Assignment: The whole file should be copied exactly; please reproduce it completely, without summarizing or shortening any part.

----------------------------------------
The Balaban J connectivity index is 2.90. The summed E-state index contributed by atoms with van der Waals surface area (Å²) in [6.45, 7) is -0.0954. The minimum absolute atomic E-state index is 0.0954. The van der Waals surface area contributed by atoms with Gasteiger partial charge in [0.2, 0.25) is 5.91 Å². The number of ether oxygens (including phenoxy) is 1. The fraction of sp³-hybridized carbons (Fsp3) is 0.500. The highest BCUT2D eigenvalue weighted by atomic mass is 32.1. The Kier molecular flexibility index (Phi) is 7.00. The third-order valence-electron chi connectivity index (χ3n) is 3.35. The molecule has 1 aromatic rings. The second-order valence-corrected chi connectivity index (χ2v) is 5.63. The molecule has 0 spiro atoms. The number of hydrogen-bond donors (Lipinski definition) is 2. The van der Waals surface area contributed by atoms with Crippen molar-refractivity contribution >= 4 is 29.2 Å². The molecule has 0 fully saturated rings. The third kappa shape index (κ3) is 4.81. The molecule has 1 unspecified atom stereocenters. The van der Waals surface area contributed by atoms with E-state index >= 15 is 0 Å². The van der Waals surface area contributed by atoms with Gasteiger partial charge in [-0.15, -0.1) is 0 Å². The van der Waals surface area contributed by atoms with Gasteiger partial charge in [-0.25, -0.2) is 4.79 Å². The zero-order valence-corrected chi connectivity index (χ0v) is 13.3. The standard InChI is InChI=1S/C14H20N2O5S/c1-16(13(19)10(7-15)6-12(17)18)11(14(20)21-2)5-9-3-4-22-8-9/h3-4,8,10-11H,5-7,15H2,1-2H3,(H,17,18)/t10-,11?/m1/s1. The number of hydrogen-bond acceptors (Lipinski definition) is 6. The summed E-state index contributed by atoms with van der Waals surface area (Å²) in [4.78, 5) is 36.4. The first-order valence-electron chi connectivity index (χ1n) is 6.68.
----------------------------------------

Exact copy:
The Balaban J connectivity index is 2.90. The summed E-state index contributed by atoms with van der Waals surface area (Å²) in [6.45, 7) is -0.0954. The minimum absolute atomic E-state index is 0.0954. The van der Waals surface area contributed by atoms with Gasteiger partial charge in [0.2, 0.25) is 5.91 Å². The number of ether oxygens (including phenoxy) is 1. The fraction of sp³-hybridized carbons (Fsp3) is 0.500. The highest BCUT2D eigenvalue weighted by atomic mass is 32.1. The Kier molecular flexibility index (Phi) is 7.00. The third-order valence-electron chi connectivity index (χ3n) is 3.35. The molecule has 1 aromatic rings. The second-order valence-corrected chi connectivity index (χ2v) is 5.63. The molecule has 0 spiro atoms. The number of hydrogen-bond donors (Lipinski definition) is 2. The van der Waals surface area contributed by atoms with Crippen molar-refractivity contribution >= 4 is 29.2 Å². The molecule has 0 fully saturated rings. The third kappa shape index (κ3) is 4.81. The molecule has 1 unspecified atom stereocenters. The van der Waals surface area contributed by atoms with E-state index >= 15 is 0 Å². The van der Waals surface area contributed by atoms with Gasteiger partial charge in [-0.15, -0.1) is 0 Å². The van der Waals surface area contributed by atoms with Gasteiger partial charge in [-0.25, -0.2) is 4.79 Å². The zero-order valence-corrected chi connectivity index (χ0v) is 13.3. The standard InChI is InChI=1S/C14H20N2O5S/c1-16(13(19)10(7-15)6-12(17)18)11(14(20)21-2)5-9-3-4-22-8-9/h3-4,8,10-11H,5-7,15H2,1-2H3,(H,17,18)/t10-,11?/m1/s1. The number of hydrogen-bond acceptors (Lipinski definition) is 6. The summed E-state index contributed by atoms with van der Waals surface area (Å²) in [4.78, 5) is 36.4. The first-order valence-electron chi connectivity index (χ1n) is 6.68.